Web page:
I Stink at the Subtle Game

“But in the context of death and birth, shunyata refers to a direct experience of disruption felt at the core of our being, when there is no longer any use manufacturing artificial security.

We’re not talking about giving up our precious human life here, of course; we’re talking about giving up on this subtle game. We hold pictures of our ideal self in an ideal world. We imagine that if we could only manipulate our circumstances or other people enough, then that ideal self could be achieved, and in the meantime, we try to pretend to have it together. It’s the game we play all the time: we keep postponing our acceptance of this moment in order to pursue reality as we think it should be.

When we suffer disruption, we find we just can’t play that game anymore. The bardo teachings are really about recognizing the value of giving up the game, which we play without even giving it a second thought. But when we are severely ill or in hospice, and we have to cede control over our own bodily functions to strangers, holding it all together is not an option.” PEMA KHANDRO RINPOCHE, http://www.lionsroar.com/four-points-for-letting-go-bardo/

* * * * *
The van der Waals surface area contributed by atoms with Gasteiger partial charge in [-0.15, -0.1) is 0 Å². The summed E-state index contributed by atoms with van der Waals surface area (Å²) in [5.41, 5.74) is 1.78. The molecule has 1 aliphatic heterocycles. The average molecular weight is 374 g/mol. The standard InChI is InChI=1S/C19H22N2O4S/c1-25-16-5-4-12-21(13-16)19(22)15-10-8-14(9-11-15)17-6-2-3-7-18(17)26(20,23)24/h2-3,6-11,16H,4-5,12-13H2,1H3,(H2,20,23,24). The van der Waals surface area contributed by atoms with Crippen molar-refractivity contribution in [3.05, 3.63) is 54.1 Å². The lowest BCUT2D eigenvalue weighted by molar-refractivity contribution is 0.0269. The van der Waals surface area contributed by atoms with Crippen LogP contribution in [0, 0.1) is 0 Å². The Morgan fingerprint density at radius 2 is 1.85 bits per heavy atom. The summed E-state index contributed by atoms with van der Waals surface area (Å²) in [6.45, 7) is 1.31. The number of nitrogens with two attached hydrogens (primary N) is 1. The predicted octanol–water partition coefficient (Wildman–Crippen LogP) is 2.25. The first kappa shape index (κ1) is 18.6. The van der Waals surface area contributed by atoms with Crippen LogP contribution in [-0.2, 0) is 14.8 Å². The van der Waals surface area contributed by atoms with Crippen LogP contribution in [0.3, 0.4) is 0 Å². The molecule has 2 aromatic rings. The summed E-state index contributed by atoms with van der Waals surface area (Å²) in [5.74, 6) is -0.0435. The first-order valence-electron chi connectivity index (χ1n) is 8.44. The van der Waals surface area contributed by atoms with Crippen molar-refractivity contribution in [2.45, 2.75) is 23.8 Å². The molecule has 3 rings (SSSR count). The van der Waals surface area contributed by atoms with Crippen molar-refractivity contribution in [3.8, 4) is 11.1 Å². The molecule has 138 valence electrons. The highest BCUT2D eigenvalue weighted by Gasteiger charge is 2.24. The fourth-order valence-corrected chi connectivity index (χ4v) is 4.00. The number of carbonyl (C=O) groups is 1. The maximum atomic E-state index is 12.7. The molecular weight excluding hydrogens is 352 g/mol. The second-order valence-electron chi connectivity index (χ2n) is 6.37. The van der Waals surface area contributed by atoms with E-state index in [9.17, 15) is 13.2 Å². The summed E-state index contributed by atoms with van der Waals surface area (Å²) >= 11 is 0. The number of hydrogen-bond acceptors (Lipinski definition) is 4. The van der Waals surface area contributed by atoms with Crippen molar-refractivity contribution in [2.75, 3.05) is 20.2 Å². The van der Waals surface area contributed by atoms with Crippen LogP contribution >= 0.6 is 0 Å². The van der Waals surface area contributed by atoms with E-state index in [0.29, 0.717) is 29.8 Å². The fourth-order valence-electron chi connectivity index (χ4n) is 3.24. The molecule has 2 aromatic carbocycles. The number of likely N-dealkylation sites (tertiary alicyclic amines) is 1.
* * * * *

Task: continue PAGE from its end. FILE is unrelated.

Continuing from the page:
This article speaks to me in a way that is rare. It expresses exactly where I am.

I can’t hold it together. I can’t even pretend to hold it together. And I’m done playing the games. Love me, hate me, I just don’t care anymore.

I’m not saying that I accept this moment. Many times I don’t. All I have is the hope that eventually I can start my own life and not be an eternal caretaker anymore. Hope is not Buddhist. Perhaps this is a leftover from my Christian life.

I cannot manipulate anything or anyone. I wonder what it’s like to be a good manipulator, to have faith that one can get what they want from others when needed. Perhaps that kind of security is delusional. But it would still be nice to have.

 

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About cdhoagpurple

I live in Michigan. I was Greek Orthodox (and previously Protestant), but now am more Buddhist than anything. I am single now (through the till-death-do-you-part clause of the marriage contract). My husband Barry was a good man and celebrated 30 years in AA. I am overly educated, with an MBA. My life felt terminally in-limbo while caring for a sick husband, but I am free now. I see all things as being in transition. Impermanence is the ultimate fact of life. Nothing remains the same, good or bad.

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